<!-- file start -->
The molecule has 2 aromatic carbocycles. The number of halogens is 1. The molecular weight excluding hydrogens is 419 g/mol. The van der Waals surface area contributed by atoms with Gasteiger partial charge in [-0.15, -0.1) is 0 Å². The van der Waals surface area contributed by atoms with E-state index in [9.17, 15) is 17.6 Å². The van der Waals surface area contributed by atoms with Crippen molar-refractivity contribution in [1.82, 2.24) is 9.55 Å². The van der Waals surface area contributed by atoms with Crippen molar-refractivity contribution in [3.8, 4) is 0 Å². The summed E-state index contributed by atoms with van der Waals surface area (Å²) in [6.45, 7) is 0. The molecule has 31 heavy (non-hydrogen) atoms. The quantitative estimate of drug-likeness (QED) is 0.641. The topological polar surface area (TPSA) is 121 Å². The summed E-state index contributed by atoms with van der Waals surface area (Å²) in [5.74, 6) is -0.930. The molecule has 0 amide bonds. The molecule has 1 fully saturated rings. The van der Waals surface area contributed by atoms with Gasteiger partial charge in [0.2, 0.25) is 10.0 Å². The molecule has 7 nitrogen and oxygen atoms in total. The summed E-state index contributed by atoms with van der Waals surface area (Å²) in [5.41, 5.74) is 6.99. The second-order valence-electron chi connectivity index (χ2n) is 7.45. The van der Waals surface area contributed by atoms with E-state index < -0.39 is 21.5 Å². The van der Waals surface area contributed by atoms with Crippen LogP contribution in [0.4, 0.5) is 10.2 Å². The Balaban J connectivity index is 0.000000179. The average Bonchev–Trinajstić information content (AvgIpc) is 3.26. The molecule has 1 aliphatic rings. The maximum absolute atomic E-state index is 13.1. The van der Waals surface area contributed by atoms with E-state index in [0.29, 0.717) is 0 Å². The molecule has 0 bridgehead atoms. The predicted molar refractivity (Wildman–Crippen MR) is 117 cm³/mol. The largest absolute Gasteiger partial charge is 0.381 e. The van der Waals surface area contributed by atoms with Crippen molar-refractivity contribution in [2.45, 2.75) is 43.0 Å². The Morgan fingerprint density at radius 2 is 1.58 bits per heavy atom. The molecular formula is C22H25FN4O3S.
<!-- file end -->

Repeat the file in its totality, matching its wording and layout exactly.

The molecule has 2 aromatic carbocycles. The number of halogens is 1. The molecular weight excluding hydrogens is 419 g/mol. The van der Waals surface area contributed by atoms with Gasteiger partial charge in [-0.15, -0.1) is 0 Å². The van der Waals surface area contributed by atoms with E-state index in [9.17, 15) is 17.6 Å². The van der Waals surface area contributed by atoms with Crippen molar-refractivity contribution in [1.82, 2.24) is 9.55 Å². The van der Waals surface area contributed by atoms with Crippen molar-refractivity contribution in [3.8, 4) is 0 Å². The summed E-state index contributed by atoms with van der Waals surface area (Å²) in [6.45, 7) is 0. The molecule has 31 heavy (non-hydrogen) atoms. The quantitative estimate of drug-likeness (QED) is 0.641. The topological polar surface area (TPSA) is 121 Å². The summed E-state index contributed by atoms with van der Waals surface area (Å²) in [5.74, 6) is -0.930. The molecule has 0 amide bonds. The molecule has 1 fully saturated rings. The van der Waals surface area contributed by atoms with Gasteiger partial charge in [0.2, 0.25) is 10.0 Å². The molecule has 7 nitrogen and oxygen atoms in total. The summed E-state index contributed by atoms with van der Waals surface area (Å²) in [5.41, 5.74) is 6.99. The second-order valence-electron chi connectivity index (χ2n) is 7.45. The van der Waals surface area contributed by atoms with E-state index < -0.39 is 21.5 Å². The van der Waals surface area contributed by atoms with Crippen LogP contribution in [0.4, 0.5) is 10.2 Å². The Balaban J connectivity index is 0.000000179. The average Bonchev–Trinajstić information content (AvgIpc) is 3.26. The molecule has 1 aliphatic rings. The maximum absolute atomic E-state index is 13.1. The van der Waals surface area contributed by atoms with E-state index in [0.29, 0.717) is 0 Å². The molecule has 0 bridgehead atoms. The predicted molar refractivity (Wildman–Crippen MR) is 117 cm³/mol. The largest absolute Gasteiger partial charge is 0.381 e. The van der Waals surface area contributed by atoms with Crippen molar-refractivity contribution in [2.45, 2.75) is 43.0 Å². The Morgan fingerprint density at radius 2 is 1.58 bits per heavy atom. The molecular formula is C22H25FN4O3S.